Fairfield University's Bennett Center for Judaic Studies presents "Jewish Eating and Identity Through The Ages"



Image: David KraemerYou are what you eat.

For Jews, that adage is most definitely true, but things are not as simple as they seem, according to author and scholar David Kraemer, Ph.D.

On Tuesday, October 5 at 7:30 p.m., he will speak at Fairfield University about the evolution of Jewish eating, as part of the Bennett Center for Judaic Studies' 2010 Judaic Studies Scholar-in-Residence Program at Fairfield. The event, free and open to the public, will take place in the Dolan School of Business Dining Room. It is made possible by a gift from David and Edith Chaifetz.

By reviewing key chapters in the history of Jewish eating, Dr. Kraemer will reveal complexities of Jewish identity that have rarely been recognized. His talk, "Jewish Eating and Identity Through The Ages," is based on his most recent book of the same name, published by Routledge in 2007.

"Jewish eating regulations have certainly not separated Jews from their neighbors nearly as extremely as we have been taught," said Dr. Kraemer, the Joseph J. and Dora Abbell Librarian and Professor of Talmud and Rabbinics at the Jewish Theological Seminary in New York City. "In fact, Jews have negotiated their relationships with their neighbors - and among themselves - through the food choices they have made, sometimes erecting boundaries and sometimes expressing a common identity."

Interestingly, evidence shows that Jews through the ages have not been as different in their food and eating choices as has often been imagined, he added.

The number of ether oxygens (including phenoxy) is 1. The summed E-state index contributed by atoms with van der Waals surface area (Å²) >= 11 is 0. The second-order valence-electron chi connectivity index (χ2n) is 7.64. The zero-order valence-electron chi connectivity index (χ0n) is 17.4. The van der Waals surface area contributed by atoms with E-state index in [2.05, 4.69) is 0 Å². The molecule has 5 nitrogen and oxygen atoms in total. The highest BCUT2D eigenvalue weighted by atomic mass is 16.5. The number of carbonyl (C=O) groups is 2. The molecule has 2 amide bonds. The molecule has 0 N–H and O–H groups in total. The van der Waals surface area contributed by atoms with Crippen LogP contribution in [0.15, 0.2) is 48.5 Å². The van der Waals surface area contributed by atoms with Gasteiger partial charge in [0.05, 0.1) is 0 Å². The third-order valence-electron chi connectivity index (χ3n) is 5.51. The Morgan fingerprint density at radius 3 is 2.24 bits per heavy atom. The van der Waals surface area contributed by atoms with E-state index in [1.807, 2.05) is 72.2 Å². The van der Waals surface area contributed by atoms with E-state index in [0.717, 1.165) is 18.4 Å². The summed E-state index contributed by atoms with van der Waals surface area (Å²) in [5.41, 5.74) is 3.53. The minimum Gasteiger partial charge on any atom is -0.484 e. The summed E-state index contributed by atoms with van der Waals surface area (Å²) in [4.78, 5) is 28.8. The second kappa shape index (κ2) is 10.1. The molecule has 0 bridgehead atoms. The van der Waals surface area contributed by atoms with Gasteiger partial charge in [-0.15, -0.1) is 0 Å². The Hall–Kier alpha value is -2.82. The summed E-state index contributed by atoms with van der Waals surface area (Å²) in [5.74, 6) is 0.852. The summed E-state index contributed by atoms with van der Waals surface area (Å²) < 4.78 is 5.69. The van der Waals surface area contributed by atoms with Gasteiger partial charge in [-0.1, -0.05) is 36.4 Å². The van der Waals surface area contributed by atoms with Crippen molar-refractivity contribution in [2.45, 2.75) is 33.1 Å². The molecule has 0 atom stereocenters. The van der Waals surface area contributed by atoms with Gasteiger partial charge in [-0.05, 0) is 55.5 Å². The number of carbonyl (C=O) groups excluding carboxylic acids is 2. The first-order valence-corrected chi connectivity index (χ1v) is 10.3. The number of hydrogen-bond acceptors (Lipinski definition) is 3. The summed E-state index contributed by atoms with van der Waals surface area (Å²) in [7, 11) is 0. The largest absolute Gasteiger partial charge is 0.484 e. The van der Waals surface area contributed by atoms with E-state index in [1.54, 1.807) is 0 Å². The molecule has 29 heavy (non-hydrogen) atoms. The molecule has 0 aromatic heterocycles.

In his scholarship, Dr. Kraemer is particularly interested in literary analysis of rabbinic literature, rabbinic ritual, and the social and religious history of Jews in late antiquity.

He is also the author of "The Meanings of Death in Rabbinic Judaism" (Routledge, 1999); "Reading the Rabbis: The Talmud as Literature, Responses to Suffering in Classical Rabbinic Literature" (Oxford University Press, 1996); and "The Mind of the Talmud: An Intellectual History of the Babylonian Talmud" (Oxford University Press, 1990). He edited a volume of "The Jewish Family: Metaphor and Memory" (Oxford University Press, 1989). His articles have appeared in a wide variety of journals, ranging from the popular to the academic.

Dr. Kraemer has been involved in Jewish adult education for many years. He has lectured widely for such programs as CLAL, the Skirball Center, and Me'ah. He also served as a consultant for The Jewish Museum's permanent exhibition. He has taught Ancient Jewish History and Jewish Thought at the Jewish Theological Seminary, where he earned a Ph.D. and an M.A. in Talmud and Rabbinics. He earned a bachelor's degree from Brandeis University.

Seating is limited. To reserve a seat, call the Bennett Center at (203) 254-4000, ext. 2066. For more information about the Bennett Center for Judaic Studies, visit fairfield.edu/judaic.

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Media Contact: Meg McCaffrey, (203) 254-4000, ext. 2726, mmccaffrey@fairfield.edu

Posted on September 7, 2010

Vol. 43, No. 34